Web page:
Historic Rural Preservation Program Announced
Pittsburgh, Pa. . . . .
On December 11th, 40 farmers attended a meeting at Hidden Valley Farm arranged by the Pittsburgh History & Landmarks Foundation to discuss new and creative tools now available to help preserve Allegheny County farms.
One of those tools included Landmarks’ Historic Rural Preservation Program, which offers a variety of planned gifts that help farmers reduce income, estate and property taxes, while preserving historic farm property.
Also presenting were representatives of the Pennsylvania Department of Agriculture, Allegheny County Conservation District and Allegheny Land Trust. They discussed how development, scenic and conservation easements could be used to provide cash and reduce real estate assessments for farmers being threatened by increasing development and urban sprawl.
“The remaining farmers in Allegheny County have become land rich and cash poor,” said Landmarks’ president Arthur Ziegler. “We want them to know that they have options other than selling their property to developers or losing it to estate taxes.”
Landmarks held the meeting at Hidden Valley Farm to show how an historic farm can be preserved without having a negative financial impact on the owner. The 64-acre 1835 farm was gifted to a charitable remainder trust and eventually purchased by Landmarks.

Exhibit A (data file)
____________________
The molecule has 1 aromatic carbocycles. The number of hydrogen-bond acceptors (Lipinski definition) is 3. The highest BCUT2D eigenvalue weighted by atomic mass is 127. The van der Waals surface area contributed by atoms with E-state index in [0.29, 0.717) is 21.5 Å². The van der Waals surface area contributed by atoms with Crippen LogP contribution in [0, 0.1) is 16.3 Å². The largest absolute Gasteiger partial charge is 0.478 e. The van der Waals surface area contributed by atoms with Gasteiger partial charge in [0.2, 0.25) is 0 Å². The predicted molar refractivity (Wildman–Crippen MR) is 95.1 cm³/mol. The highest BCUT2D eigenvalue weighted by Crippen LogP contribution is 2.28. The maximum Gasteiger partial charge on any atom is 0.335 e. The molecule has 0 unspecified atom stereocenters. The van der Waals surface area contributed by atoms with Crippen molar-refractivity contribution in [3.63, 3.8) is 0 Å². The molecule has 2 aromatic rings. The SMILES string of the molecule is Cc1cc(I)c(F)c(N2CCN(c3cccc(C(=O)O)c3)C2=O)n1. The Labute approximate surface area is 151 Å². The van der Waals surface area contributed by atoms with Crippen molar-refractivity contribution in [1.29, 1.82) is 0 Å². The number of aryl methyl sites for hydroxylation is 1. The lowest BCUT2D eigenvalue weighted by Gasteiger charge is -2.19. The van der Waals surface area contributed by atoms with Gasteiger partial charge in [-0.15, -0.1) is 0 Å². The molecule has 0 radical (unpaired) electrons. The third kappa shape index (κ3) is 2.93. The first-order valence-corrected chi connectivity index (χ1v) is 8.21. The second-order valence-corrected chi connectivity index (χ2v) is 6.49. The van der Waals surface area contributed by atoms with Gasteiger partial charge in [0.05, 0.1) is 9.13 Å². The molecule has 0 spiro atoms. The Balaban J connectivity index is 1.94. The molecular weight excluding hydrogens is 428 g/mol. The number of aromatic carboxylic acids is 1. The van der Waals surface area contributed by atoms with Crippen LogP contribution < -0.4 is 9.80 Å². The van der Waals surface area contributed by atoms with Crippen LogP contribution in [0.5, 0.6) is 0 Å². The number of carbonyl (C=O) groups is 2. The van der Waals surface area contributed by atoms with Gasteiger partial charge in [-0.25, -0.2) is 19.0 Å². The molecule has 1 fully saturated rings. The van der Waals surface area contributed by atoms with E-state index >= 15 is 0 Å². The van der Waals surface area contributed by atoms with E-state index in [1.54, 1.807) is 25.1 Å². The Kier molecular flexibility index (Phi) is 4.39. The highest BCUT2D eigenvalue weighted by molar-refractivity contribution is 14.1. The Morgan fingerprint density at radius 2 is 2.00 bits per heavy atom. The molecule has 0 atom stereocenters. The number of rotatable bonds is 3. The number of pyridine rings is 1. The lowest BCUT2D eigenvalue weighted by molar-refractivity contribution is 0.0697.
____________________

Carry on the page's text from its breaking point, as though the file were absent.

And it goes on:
In return, the donor received significant tax benefits and a 20-year income stream. At the end of that time, Landmarks receives whatever remains in the trust, an amount expected to offset the loss Landmarks’ experienced after making protective façade and scenic easements a condition of its resale.
Now that these farmers know that they have choices, the next step is to meet with them individually to discuss their interests and needs. Though this collaborative effort, it will now be possible to match a variety of preservation tools to meet the specific needs of the individual farmers.
“According to the most recent census statistics, farm acreage in Allegheny County dropped by nearly 35% between 1987 and 1997 and most likely another 20% since then,” said Ziegler. “Our only hope to preserve what’s left is to work together and maximize our resources in meeting these farmers’ needs.”
Contact: Jack Miller
Director of Gift Planning